Try your hand at transcribing early modern recipes!
Join us at the Newberry as we participate in the annual Transcribathon organized by the Early Modern Recipe Online Collective (EMROC). Using the Folger Shakespeare Library’s online transcription platform Dromio, we’ll collaborate with students, scholars, and enthusiasts from around the globe to transcribe Folger Manuscript V.b.400, an anonymous seventeenth-century recipe book containing over 600 medical recipes for curing ailments like “For wind in the stomach,” consumption, “Scurvie,” “Jandise,” “Chollerick,” “Plurisie,” and the plague.
Upon completion, the manuscript transcription will be freely-accessible and completely searchable alongside thousands of other contemporary recipes in the Folger Shakespeare Library’s LUNA collection, furthering scholarship in fields as diverse as the history of science, culinary history, and manuscript studies, as well as improving knowledge of daily life in the early modern world.
Participants can stop by anytime between 2 and 6 pm to transcribe. Please bring your own laptop or device. No experience necessary!
Newberry staff and Chicago-area scholars of early modern food, culture, literature, and medicine will be available to walk participants through the coding and handwriting. Attendees will be treated to early modern themed refreshments and brief presentations by Sarah Kernan, independent culinary historian and instructor in the Newberry's Adult Education Seminars program; Megan Heffernan, Assistant Professor of English at DePaul University; and staff from the Newberry's Center for Renaissance Studies. Jen Wolfe, Digital Initiatives, will present on opportunities to transcribe the Newberry's Modern Manuscripts.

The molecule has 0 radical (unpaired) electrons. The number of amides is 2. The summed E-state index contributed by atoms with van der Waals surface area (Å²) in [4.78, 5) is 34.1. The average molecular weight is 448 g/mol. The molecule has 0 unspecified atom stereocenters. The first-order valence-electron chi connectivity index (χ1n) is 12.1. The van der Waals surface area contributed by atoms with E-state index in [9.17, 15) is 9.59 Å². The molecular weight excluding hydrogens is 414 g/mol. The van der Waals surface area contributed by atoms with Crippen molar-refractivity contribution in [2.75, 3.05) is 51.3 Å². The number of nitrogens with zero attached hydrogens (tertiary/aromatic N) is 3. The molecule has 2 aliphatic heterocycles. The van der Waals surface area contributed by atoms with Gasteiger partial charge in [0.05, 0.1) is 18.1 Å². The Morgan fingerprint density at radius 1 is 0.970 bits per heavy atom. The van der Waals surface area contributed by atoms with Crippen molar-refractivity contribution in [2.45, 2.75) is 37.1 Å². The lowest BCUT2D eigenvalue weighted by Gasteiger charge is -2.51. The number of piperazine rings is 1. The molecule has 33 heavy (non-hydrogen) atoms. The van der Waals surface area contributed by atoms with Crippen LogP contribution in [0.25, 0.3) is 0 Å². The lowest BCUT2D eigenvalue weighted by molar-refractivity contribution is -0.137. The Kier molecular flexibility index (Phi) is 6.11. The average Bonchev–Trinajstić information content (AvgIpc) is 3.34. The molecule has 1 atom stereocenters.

Participants affiliated with member institutions of the Center for Renaissance Studies Consortium may be eligible to receive Newberry Renaissance Consortium Grants to support travel to this event. For more information, participants should contact the CRS Consortium Representative at their home institution.
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